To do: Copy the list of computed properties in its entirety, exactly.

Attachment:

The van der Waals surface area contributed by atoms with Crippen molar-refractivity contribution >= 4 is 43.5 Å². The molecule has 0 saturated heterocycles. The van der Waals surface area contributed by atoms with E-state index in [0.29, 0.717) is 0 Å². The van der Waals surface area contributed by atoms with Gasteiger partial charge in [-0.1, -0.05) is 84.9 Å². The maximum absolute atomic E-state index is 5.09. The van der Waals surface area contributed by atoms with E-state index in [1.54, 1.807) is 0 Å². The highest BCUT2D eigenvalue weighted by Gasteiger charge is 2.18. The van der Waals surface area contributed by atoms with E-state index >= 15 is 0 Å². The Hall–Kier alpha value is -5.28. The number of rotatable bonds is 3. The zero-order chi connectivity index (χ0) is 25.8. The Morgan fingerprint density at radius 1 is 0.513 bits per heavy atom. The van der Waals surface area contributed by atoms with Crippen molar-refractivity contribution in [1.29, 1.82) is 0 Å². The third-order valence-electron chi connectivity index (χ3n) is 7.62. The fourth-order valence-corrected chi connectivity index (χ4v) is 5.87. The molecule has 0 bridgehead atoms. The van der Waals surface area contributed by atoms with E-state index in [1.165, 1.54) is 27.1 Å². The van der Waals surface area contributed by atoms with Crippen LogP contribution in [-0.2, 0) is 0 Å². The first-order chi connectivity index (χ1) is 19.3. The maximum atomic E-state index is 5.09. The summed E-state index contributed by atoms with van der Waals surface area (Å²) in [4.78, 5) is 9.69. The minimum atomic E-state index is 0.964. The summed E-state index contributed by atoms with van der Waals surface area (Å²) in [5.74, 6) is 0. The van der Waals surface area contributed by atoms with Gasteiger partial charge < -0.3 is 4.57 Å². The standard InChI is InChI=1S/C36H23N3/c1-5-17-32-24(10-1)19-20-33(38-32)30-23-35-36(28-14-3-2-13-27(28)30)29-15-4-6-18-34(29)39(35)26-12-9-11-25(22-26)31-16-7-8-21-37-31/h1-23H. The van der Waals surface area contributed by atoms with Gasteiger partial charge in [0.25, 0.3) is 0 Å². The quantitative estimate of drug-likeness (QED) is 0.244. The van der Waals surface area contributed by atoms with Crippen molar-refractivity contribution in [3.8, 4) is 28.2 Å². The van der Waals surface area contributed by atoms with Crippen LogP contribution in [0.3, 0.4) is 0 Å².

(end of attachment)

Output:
The van der Waals surface area contributed by atoms with Crippen molar-refractivity contribution >= 4 is 43.5 Å². The molecule has 0 saturated heterocycles. The van der Waals surface area contributed by atoms with E-state index in [0.29, 0.717) is 0 Å². The van der Waals surface area contributed by atoms with Gasteiger partial charge in [-0.1, -0.05) is 84.9 Å². The maximum absolute atomic E-state index is 5.09. The van der Waals surface area contributed by atoms with E-state index in [1.54, 1.807) is 0 Å². The highest BCUT2D eigenvalue weighted by Gasteiger charge is 2.18. The van der Waals surface area contributed by atoms with E-state index >= 15 is 0 Å². The Hall–Kier alpha value is -5.28. The number of rotatable bonds is 3. The zero-order chi connectivity index (χ0) is 25.8. The Morgan fingerprint density at radius 1 is 0.513 bits per heavy atom. The van der Waals surface area contributed by atoms with Crippen molar-refractivity contribution in [1.29, 1.82) is 0 Å². The third-order valence-electron chi connectivity index (χ3n) is 7.62. The fourth-order valence-corrected chi connectivity index (χ4v) is 5.87. The molecule has 0 bridgehead atoms. The van der Waals surface area contributed by atoms with E-state index in [1.165, 1.54) is 27.1 Å². The van der Waals surface area contributed by atoms with Crippen LogP contribution in [-0.2, 0) is 0 Å². The first-order chi connectivity index (χ1) is 19.3. The maximum atomic E-state index is 5.09. The summed E-state index contributed by atoms with van der Waals surface area (Å²) in [4.78, 5) is 9.69. The minimum atomic E-state index is 0.964. The summed E-state index contributed by atoms with van der Waals surface area (Å²) in [5.74, 6) is 0. The van der Waals surface area contributed by atoms with Gasteiger partial charge < -0.3 is 4.57 Å². The standard InChI is InChI=1S/C36H23N3/c1-5-17-32-24(10-1)19-20-33(38-32)30-23-35-36(28-14-3-2-13-27(28)30)29-15-4-6-18-34(29)39(35)26-12-9-11-25(22-26)31-16-7-8-21-37-31/h1-23H. The van der Waals surface area contributed by atoms with Gasteiger partial charge in [0.25, 0.3) is 0 Å². The quantitative estimate of drug-likeness (QED) is 0.244. The van der Waals surface area contributed by atoms with Crippen molar-refractivity contribution in [3.8, 4) is 28.2 Å². The van der Waals surface area contributed by atoms with Crippen LogP contribution in [0.3, 0.4) is 0 Å².